Author Summary

Together, renal oncocytoma and chromophobe renal cell carcinoma (RCC) account for approximately 10% of masses that are resected from the kidney. However, the molecular defects that are associated with the development of these neoplasias are not clear. Here, we take advantage of recent advances in genetics and computational analysis to screen for chromosomal abnormalities that are present in both renal oncocytoma and chromophobe RCC. We show that while chromophobe RCC cells contain an extra copy of chromosome 19, the renal oncoctyoma cells contain a rarely reported chromosomal abnormality. Both of these chromosomal abnormalities result in transcriptional disruptions of EGLN2, a gene that is located on chromosome 19 and is critical for the cellular response to changes in oxygen levels. Defects in oxygen sensing are found in other types of kidney tumors, and the identification of EGLN2 directly implicates defects in the oxygen-sensing network in these neoplasias as well. These findings are important because the chromosomal defect present in renal oncocytomas may also be present in other tumor cells. In addition, deregulation of EGLN2 reveals a unique way in which perturbations in oxygen-sensing are associated with disease.


Cellular adaptation to changes in oxygen tension is vital for the integrity, maintenance and survival of cells. Hypoxia-inducible factor (HIF), the major transcription factor of the ubiquitous oxygen-sensing pathway, is a heterodimer composed of α and β subunits [1]. While HIFβ is constitutively expressed and stable, HIFα is oxygen-labile by the virtue of the oxygen-dependent degradation (ODD) domain, which undergoes rapid oxygen-dependent ubiquitin-mediated destruction [2][5]. Thus, the stability of HIFα dictates the transcriptional activity of HIF [6]. Critical regulators of HIFα stability are the prolyl-hydroxylase domain-containing enzymes (PHD/EGLNs) that hydroxylate HIFα on conserved prolines within the ODD domain in the presence of oxygen [7],[8]. Hydroxylated HIFα is recognized by the von Hippel-Lindau (VHL) protein. VHL is the substrate-conferring component of an E3 ubiquitin ligase called ECV (Elongins/Cul2/VHL) that specifically polyubiquitinates prolyl-hydroxylated HIFα for subsequent destruction via the 26S proteasome.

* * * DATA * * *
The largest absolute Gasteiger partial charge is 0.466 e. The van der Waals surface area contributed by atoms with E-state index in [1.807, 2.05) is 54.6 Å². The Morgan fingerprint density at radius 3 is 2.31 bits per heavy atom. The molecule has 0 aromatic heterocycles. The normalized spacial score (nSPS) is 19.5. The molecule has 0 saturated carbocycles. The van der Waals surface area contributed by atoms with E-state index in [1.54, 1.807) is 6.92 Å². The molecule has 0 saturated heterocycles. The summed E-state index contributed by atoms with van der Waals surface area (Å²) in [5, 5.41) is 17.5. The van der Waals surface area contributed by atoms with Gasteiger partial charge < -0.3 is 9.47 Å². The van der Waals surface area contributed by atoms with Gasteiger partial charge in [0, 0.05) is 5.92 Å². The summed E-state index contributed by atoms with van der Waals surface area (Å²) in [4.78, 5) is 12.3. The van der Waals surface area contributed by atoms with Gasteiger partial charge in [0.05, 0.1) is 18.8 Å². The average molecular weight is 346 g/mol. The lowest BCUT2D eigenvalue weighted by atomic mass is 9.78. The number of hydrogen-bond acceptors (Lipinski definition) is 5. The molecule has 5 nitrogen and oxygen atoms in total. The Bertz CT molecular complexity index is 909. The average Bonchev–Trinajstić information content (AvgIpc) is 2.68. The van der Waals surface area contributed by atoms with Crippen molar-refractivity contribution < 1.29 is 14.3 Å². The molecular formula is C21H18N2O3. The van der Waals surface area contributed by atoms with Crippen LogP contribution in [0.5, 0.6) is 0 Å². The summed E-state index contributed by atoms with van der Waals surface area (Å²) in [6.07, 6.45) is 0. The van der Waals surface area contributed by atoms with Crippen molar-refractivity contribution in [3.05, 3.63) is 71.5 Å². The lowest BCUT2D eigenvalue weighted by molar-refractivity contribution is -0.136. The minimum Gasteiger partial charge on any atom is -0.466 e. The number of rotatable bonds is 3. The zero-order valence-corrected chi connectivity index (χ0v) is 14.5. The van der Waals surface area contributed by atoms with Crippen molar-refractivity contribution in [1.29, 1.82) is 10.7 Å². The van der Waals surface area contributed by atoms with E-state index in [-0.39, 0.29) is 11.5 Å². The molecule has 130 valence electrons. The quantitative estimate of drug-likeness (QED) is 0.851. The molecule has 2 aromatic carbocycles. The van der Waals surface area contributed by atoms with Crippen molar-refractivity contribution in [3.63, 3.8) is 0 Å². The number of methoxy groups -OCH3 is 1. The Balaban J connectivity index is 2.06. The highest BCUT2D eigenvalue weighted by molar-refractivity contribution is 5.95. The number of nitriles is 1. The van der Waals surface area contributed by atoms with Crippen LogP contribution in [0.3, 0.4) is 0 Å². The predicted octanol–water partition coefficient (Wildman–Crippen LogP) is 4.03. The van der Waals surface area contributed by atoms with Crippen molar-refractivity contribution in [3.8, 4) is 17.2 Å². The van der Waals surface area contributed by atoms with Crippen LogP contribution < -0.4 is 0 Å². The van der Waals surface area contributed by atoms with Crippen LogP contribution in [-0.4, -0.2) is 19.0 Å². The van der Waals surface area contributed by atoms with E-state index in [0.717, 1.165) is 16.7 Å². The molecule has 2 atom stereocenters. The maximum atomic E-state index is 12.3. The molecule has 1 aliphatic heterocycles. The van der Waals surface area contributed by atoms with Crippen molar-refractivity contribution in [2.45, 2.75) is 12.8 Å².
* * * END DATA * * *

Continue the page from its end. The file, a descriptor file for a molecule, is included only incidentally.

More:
Deregulation of HIFα regulatory proteins has been strongly associated with cancer development. Germline inheritance of a faulty VHL allele on chromosome 3p25 is the cause of VHL disease, characterized by a high frequency of clear cell renal cell carcinoma (RCC), cerebellar hemangioblastoma, pheochromocytoma, and retinal angioma [9]. Inactivation of the remaining wild-type VHL allele in a susceptible cell leads to tumor formation. Somatic biallelic inactivation of VHL is also responsible for the development of sporadic clear-cell RCCs, the predominant form of adult kidney cancer [10][12]. Cells that are devoid of functional VHL show elevated expression of numerous hypoxia-inducible genes due to a failure to degrade HIFα. In addition to VHL, deregulation of the PHD/EGLN family of prolyl-hydroxylases have also been associated with abnormal cell growth. Development of erythrocytosis, characterized by an excess of erythrocytes, has been associated with inactivating germline mutations in PHD2/EGLN1 [13],[14]. Pheochromocytoma, a neuroendocrine tumor of the medulla of the adrenal glands, is linked with deregulation of PHD3/EGLN3 [15].